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According to sources online, The Wind is Rising, which the amazing Hayao Miyazaki wrote and is directing, is centered around Jiro Horikoshi, the designer of the Mitsubishi A6M Zero fighter plane which was used by Japan during World War II. This will be the first feature film Miyazaki has directed since 2008’s Ponyo. Meanwhile, The Tale of Princess Kaguya will be directed by Takahata, who is best known for Grave of the Fireflies. Princess Kaguya is a character from Japanese folklore, who was discovered as a baby growing inside a glowing stalk of bamboo. The tagline for the movie apparently translates to “A Princess’s crime and punishment” so if you are familiar with the folktale, that gives you a little hint on which direction the movie is going to go (and if you aren’t familiar, the tale is on Wikipedia.) Apart from the two confirmed releases, there is also talk online of a sequel to 1992’s Porco Rosso, which will apparently also be coming out sometime this year.

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Studio Ghibli has released websites for both movies, but they are only available in Japanese. So if you can read Japanese, you can visit the websites for them. If you can’t, then you can still visit the websites because there isn’t much to be seen at either site. They just have the promotional poster with their names and a little bit of info at the bottom about the release coming in the summer. I tried to find more info on them, but there are scant amounts to be found – not even OVA or commercials for either movie can be found on youtube yet, but hopefully we’ll be seeing some promotion for them hit the internet here pretty soon.

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The only thing to tint these releases with a bit of sadness is the fact that they may very well be the last films for either of the legendary directors. Takahata (75) and Miyazaki (71) are both getting on in years, and there has been speculation for several years about them retiring. This summer will certainly be a critical milestone for the studio, since it completes the ‘Five Year Plan’ of the studio to introduce the next generation of directors, while Takahata and Miyazaki prepare to move to more background roles, which they have certainly earned and deserve. Of the recent Ghibli directors, only two have stayed with the studio – Goro Miyazaki (From Up On Poppy Hill), who is slowly earning his father’s throne; and Hiromasa Yonebayashi (The Secret World of Arietty), who is the first new director since Yoshifumi Kondo (Whisper of the Heart) to earn Miyazaki’s full support and respect. Will these be the last works of the Studio Ghibli founders? I guess we’ll have to wait and see.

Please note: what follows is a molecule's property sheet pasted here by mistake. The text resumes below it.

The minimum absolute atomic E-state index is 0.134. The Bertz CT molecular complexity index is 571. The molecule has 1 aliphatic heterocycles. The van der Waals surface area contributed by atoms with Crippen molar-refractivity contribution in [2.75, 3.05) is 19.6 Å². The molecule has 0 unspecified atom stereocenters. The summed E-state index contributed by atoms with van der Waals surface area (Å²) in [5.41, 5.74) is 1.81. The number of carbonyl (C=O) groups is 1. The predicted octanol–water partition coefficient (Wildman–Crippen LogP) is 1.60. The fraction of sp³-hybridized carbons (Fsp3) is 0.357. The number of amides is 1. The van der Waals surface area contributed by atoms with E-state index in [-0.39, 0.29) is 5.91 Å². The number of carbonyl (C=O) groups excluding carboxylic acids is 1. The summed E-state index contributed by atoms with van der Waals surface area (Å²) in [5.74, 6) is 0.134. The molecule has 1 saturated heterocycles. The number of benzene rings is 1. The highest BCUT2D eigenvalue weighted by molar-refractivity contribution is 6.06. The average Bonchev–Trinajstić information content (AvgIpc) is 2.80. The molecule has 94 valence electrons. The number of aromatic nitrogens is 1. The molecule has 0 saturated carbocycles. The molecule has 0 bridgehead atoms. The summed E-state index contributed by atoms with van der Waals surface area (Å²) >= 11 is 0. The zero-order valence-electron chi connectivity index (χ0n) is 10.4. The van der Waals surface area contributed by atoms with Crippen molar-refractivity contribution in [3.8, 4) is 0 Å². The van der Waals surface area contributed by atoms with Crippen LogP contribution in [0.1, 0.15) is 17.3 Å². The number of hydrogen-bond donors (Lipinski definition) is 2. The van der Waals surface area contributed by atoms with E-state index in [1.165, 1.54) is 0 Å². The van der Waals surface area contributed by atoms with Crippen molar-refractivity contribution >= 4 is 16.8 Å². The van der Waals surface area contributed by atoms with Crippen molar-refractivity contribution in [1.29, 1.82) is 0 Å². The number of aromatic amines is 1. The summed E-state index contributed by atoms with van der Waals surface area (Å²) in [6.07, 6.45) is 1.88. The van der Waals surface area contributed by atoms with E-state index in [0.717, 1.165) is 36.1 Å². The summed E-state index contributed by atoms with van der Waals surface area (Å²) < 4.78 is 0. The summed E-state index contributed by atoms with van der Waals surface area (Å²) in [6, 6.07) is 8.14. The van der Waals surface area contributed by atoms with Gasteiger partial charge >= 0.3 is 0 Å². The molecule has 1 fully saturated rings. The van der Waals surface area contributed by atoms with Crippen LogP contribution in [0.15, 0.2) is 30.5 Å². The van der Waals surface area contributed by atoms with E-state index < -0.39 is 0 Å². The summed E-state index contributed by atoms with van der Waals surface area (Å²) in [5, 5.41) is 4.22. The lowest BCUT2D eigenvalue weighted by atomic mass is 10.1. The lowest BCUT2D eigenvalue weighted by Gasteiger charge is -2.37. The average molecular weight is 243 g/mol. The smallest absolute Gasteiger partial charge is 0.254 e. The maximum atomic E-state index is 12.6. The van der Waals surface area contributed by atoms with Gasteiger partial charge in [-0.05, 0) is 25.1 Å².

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Anyway, again I am sorry about the Holiday anime let down, but I am hoping I made it up to you with the good news from Studio Ghibli! Next week I will try to bring you something more exciting, but until them I am going to go continue playing Assassin’s Creed II. See you all next week!

Until next time,

Caelrona – signing off! ❤

My Top 10 Movies: Part 2

By Caelrona

Hiya all! Caelrona here, to talk to you about movies once again! Last post I told you all about the first 5 of my Top 10 films. As a recap I have already covered The Nightmare Before Christmas, The Labyrinth, The Princess Bride, The Fifth Element, and The Aristocats. Now I am back to cover the other half of my list. On to the movies!